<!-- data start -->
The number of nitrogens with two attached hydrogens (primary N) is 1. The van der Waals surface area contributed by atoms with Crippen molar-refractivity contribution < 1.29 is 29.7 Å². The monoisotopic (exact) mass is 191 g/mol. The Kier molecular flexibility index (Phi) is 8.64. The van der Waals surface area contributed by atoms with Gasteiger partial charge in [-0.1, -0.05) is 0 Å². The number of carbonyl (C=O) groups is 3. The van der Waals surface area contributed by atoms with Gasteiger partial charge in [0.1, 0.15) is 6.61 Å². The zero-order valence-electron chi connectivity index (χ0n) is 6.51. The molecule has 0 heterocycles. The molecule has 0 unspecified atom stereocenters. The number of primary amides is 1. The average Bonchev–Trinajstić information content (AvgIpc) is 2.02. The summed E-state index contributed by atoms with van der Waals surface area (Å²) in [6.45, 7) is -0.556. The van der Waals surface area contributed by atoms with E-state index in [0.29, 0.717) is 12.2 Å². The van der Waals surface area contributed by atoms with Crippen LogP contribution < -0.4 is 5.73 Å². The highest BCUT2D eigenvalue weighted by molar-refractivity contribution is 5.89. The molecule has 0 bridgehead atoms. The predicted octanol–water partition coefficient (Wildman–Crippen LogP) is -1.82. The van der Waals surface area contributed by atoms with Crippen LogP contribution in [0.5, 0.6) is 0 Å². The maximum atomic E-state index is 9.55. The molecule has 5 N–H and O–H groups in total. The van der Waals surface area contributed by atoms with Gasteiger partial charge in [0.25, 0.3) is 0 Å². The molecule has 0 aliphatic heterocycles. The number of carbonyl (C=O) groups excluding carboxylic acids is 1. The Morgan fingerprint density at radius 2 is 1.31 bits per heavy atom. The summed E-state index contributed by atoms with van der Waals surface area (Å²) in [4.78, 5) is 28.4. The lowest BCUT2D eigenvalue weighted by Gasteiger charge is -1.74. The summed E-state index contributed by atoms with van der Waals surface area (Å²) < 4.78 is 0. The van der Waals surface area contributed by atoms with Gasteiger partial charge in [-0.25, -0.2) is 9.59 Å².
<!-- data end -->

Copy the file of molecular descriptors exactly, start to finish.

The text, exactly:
The number of nitrogens with two attached hydrogens (primary N) is 1. The van der Waals surface area contributed by atoms with Crippen molar-refractivity contribution < 1.29 is 29.7 Å². The monoisotopic (exact) mass is 191 g/mol. The Kier molecular flexibility index (Phi) is 8.64. The van der Waals surface area contributed by atoms with Gasteiger partial charge in [-0.1, -0.05) is 0 Å². The number of carbonyl (C=O) groups is 3. The van der Waals surface area contributed by atoms with Gasteiger partial charge in [0.1, 0.15) is 6.61 Å². The zero-order valence-electron chi connectivity index (χ0n) is 6.51. The molecule has 0 heterocycles. The molecule has 0 unspecified atom stereocenters. The number of primary amides is 1. The average Bonchev–Trinajstić information content (AvgIpc) is 2.02. The summed E-state index contributed by atoms with van der Waals surface area (Å²) in [6.45, 7) is -0.556. The van der Waals surface area contributed by atoms with E-state index in [0.29, 0.717) is 12.2 Å². The van der Waals surface area contributed by atoms with Crippen LogP contribution < -0.4 is 5.73 Å². The highest BCUT2D eigenvalue weighted by molar-refractivity contribution is 5.89. The molecule has 0 bridgehead atoms. The predicted octanol–water partition coefficient (Wildman–Crippen LogP) is -1.82. The van der Waals surface area contributed by atoms with Crippen LogP contribution in [0.5, 0.6) is 0 Å². The maximum atomic E-state index is 9.55. The molecule has 5 N–H and O–H groups in total. The van der Waals surface area contributed by atoms with Gasteiger partial charge in [0.25, 0.3) is 0 Å². The molecule has 0 aliphatic heterocycles. The number of carbonyl (C=O) groups excluding carboxylic acids is 1. The Morgan fingerprint density at radius 2 is 1.31 bits per heavy atom. The summed E-state index contributed by atoms with van der Waals surface area (Å²) in [4.78, 5) is 28.4. The lowest BCUT2D eigenvalue weighted by Gasteiger charge is -1.74. The summed E-state index contributed by atoms with van der Waals surface area (Å²) < 4.78 is 0. The van der Waals surface area contributed by atoms with Gasteiger partial charge in [-0.25, -0.2) is 9.59 Å².